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The UN Security Council has called for a ceasefire in the Israeli-Palestinian conflict centered on Gaza.

A council statement approved on Saturday by all 15 members calls for de-escalation of the violence, restoration of calm and a resumption of direct negotiations between Israel and the Palestinians aimed at achieving a comprehensive peace agreement based on a two-state solution. Full story here

"A ball of fire is seen following an Israeli air strike in Rafah, in the southern Gaza Strip. Photo: Said Khatib/AFP/Getty Images


Nanoparticles may harm the brain

A simple change in electric charge may make the difference between someone getting the medicine they need and a trip to the emergency room—at least if a new study bears out. Researchers investigating the toxicity of particles designed to ferry drugs inside the body have found that carriers with a positive charge on their surface appear to cause damage if they reach the brain.

These particles, called micelles, are one type of a class of materials known as nanoparticles. By varying properties such as charge, composition, and attached surface molecules, researchers can design nanoparticles to deliver medicine to specific body regions and cell types—and even to carry medicine into cells. This ability allows drugs to directly target locations they would otherwise be unable to, such as the heart of tumors. Researchers are also looking at nanoparticles as a way to transport drugs across the blood-brain barrier, a wall of tightly connected cells that keeps most medication out of the brain. Just how safe nanoparticles in the brain are, however, remains unclear.

So Kristina Bram Knudsen, a toxicologist at the National Research Centre for the Working Environment in Copenhagen, and colleagues tested two types of micelles, which were made from different polymers that gave the micelles either a positive or negative surface charge. They injected both versions, empty of drugs, into the brains of rats, and 1 week later they checked for damage. Three out of the five rats injected with the positively charged micelles developed brain lesions. The rats injected with the negatively charged micelles or a saline control solution did not suffer any observable harm from the injections, the team will report in an upcoming issue of Nanotoxicology.

Knudsen speculates that one of the attributes that makes positive micelles and similar nanoparticles such powerful drug delivery systems may also be what is causing the brain damage. Because cells have a negative charge on their outside, they attract positively charged micelles and bring them into the cell. The micelles’ presence in the cell or alteration of the cell’s surface charge, she says, may disrupt the cell’s normal functioning.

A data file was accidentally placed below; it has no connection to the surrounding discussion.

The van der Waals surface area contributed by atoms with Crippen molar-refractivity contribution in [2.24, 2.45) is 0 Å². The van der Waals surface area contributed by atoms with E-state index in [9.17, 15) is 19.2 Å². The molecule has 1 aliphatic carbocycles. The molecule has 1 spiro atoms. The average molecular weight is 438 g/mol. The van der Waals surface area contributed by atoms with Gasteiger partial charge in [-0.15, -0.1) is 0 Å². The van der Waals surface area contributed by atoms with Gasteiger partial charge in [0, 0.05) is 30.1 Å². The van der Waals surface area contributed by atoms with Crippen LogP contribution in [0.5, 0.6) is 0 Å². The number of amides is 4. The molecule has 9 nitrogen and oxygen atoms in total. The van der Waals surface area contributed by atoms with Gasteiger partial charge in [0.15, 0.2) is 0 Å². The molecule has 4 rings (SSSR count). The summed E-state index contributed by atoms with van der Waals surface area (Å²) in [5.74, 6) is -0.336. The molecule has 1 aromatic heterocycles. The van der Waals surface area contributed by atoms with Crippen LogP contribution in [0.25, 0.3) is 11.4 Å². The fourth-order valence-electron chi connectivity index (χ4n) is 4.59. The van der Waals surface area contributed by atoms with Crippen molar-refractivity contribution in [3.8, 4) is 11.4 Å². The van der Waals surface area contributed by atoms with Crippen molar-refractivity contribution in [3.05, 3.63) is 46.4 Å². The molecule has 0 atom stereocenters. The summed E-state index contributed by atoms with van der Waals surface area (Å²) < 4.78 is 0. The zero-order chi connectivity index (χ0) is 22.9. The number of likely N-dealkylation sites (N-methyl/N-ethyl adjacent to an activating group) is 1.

Negatively charged nanoparticles can also enter cells, according to other research. However, they do so less readily and must be able to overcome the repulsion between themselves and the cell surface. It is possible that the reason the negatively charged micelles were not found to be toxic was that they did not invade cells to the same extent as the positively charged micelles. 

The findings are intriguing, says biomedical engineer Jordan Green of Johns Hopkins University in Baltimore, Maryland. But he cautions that there is no evidence that all positively charged nanoparticles behave this way. Other factors can also play a role in the toxicity of nanoparticles, adds pharmaceutical expert Jian-Qing Gao of Zhejiang University in Hangzhou, China. The size and concentration of the particles, as well as the strain of rat used, could all have influenced the results, he says.


Lots of great Open Access (free to read) Archaeology articles:

Spatial Variables as Proxies for Modeling Cognition and Decision-Making in Archaeological Settings: A Theoretical Perspective

The Cathedral Church of St. David’s

Open Source in archeologia: ArcheoFOSS

Notice of an Earthen Jar, found in excavating the foundation of an old house in Leith.

Senhora das Lapas: excavation of prehistoric cave burials in central Portugal

Learn more about Open Access and Archaeology at: http://bit.ly/YHuyFK

At some point you just have to let go of what you thought should happen and live in what is happening.


(via The Blood Harvest - Alexis C. Madrigal - The Atlantic)

Every drug certified by the FDA must be tested using LAL, a substance found only in horseshoe crab blood. Every single person in America who has ever had an injection has been protected by this ‘forgettable’ sea creature.


On this day, March 1, 1896, Henri Becquerel discovered radioactivity.  Becquerel was born in Paris France into an illustrious scientific family, which produced four generations of scientists. He studied history at the École Polytechnique and engineering at the École des Ponts et Chaussées. In 1892, he became the third in his family to occupy the physics chair at the Muséum National d’Histoire Naturelle. In 1896, while investigating the work of Wilhelm Conrad Röntgen and phosphorescence in uranium salts, Becquerel accidentally discovered radioactivity. Becquerel wrapped a fluorescent substance potassium uranyl sulfate in photographic plates and black material in preparation for an experiment requiring bright sunlight. Prior to actually performing the experiment, however, Becquerel found that the photographic plates were already exposed, showing an image of the substance.  But it wasn’t until two years later that Pierre and Marie Curie saw radium glowing in a test tube, and they knew that they were seeing something new for which no word existed.  The word they coined,radioactive, was a combination of the Latin word radius meaning a ray and the French word actif from the Latin word actus meaning a doing, a driving, impulse; a part in a play.  The Curies were attempting to convey what they were seeing-energy radiating out from the material.  Today, radioactive decay is defined as the process by which an atomic nucleus of an unstable atom loses energy by emitting ionizing particles.  There are many types ofradioactivity classified today, but all fall under the larger definition of activity radiating out in rays.  This discovery (and work of the Curies) led Becquerel to investigate the spontaneous emission of nuclear radiation. In 1903 he shared the Nobel Prize in Physics with Marie and Pierre Curie for his pioneering work on radiation.